Please use this identifier to cite or link to this item: http://hdl.handle.net/2440/86476
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dc.contributor.advisorHugo, Graeme Johnen
dc.contributor.authorvan Gaans, Deborah Anneen
dc.date.issued2013en
dc.identifier.urihttp://hdl.handle.net/2440/86476-
dc.description.abstractCardiovascular disease (CVD) continues to impose a heavy burden in terms of cost, disability and death in Australia. In 2011 cardiovascular disease was the largest single cause of mortality in Australia. CVD also contributes significantly to morbidity and impaired quality of life, as more than one million Australians live with long-term illness and disability, from conditions associated with CVD. With increases in life expectancy and an ageing population the future impact of the disease in Australia is alarming with one quarter of Australians predicted to have CVD by 2051. Structured Phase 2 Cardiac Rehabilitation provides an opportunity for the development of a lifelong approach to prevention and management of coronary heart disease for patients. Benefits include reduced mortality and reduced risk of further cardiac events; improvements in physical and social functioning, risk factor profiles and quality of life; and reduced prevalence of depression. The impact of CVD in Australia is not uniform as there is clear evidence to suggest that inequities in health outcomes, access and delivery of healthcare services exist between socio-economically advantaged and disadvantaged groups. Many rural populations in Australia do not have access to structured cardiac rehabilitation (CR) programs, and the level of support available to them in the form of unstructured CR through local general practioners (GP’s) is unclear. Despite the evidence to support cardiac rehabilitation, existing services remain underutilised (National Heart Foundation 2004, p. 11). Accessibility is a major factor in the underutilisation of Phase 2 Cardiac Rehabilitation Programs. Previous studies on accessibility to cardiac services have been based on travel time, cost or distance only, and provide only a partial view of access to services. In reality, people trade off geographical and non-geographical factors in making decisions about health service use. This study defines what aspects of accessibility should be studied to determine the accessibility of Phase 2 Cardiac Rehabilitation Programs in Australia. Through applying Penchansky and Thomas’ (1981) dimensions of accessibility: availability, accommodation, affordability, and acceptability and creating a spatial model of the accessibility, of Phase 2 Cardiac Rehabilitation Programs it was possible to define how accessible the programs are to rural and remote population centres. Therefore identifying areas where accessibility to these programs could be improved and where new programs or models of delivery should be established to enhance accessibility in areas that are currently poorly served.en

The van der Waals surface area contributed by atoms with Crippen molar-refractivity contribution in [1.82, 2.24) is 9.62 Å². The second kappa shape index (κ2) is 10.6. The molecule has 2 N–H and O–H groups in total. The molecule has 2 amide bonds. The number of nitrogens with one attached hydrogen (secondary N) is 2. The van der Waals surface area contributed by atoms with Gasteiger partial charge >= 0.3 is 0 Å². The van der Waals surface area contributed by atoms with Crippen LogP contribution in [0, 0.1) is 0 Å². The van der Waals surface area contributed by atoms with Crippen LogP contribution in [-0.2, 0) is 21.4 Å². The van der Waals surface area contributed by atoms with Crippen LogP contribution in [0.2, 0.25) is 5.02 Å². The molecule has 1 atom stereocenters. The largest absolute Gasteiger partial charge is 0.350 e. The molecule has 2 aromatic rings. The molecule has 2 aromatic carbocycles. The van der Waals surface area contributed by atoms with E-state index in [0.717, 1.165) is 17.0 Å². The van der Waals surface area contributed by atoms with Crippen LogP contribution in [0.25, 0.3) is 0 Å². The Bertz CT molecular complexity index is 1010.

dc.subjectaccessibility; Geographic Information Systems; cardiac rehabilitation; equityen
dc.titleThe accessibility of Phase 2 Cardiac Rehabilitation Programs in rural and remote Australia.en
dc.typeThesisen
dc.contributor.schoolSchool of Social Sciencesen
dc.provenanceThis electronic version is made publicly available by the University of Adelaide in accordance with its open access policy for student theses. Copyright in this thesis remains with the author. This thesis may incorporate third party material which has been used by the author pursuant to Fair Dealing exceptions. If you are the owner of any included third party copyright material you wish to be removed from this electronic version, please complete the take down form located at: http://www.adelaide.edu.au/legalsen
dc.description.dissertationThesis (Ph.D.) -- University of Adelaide, School of Social Sciences, 2013en
Appears in Collections:Research Theses

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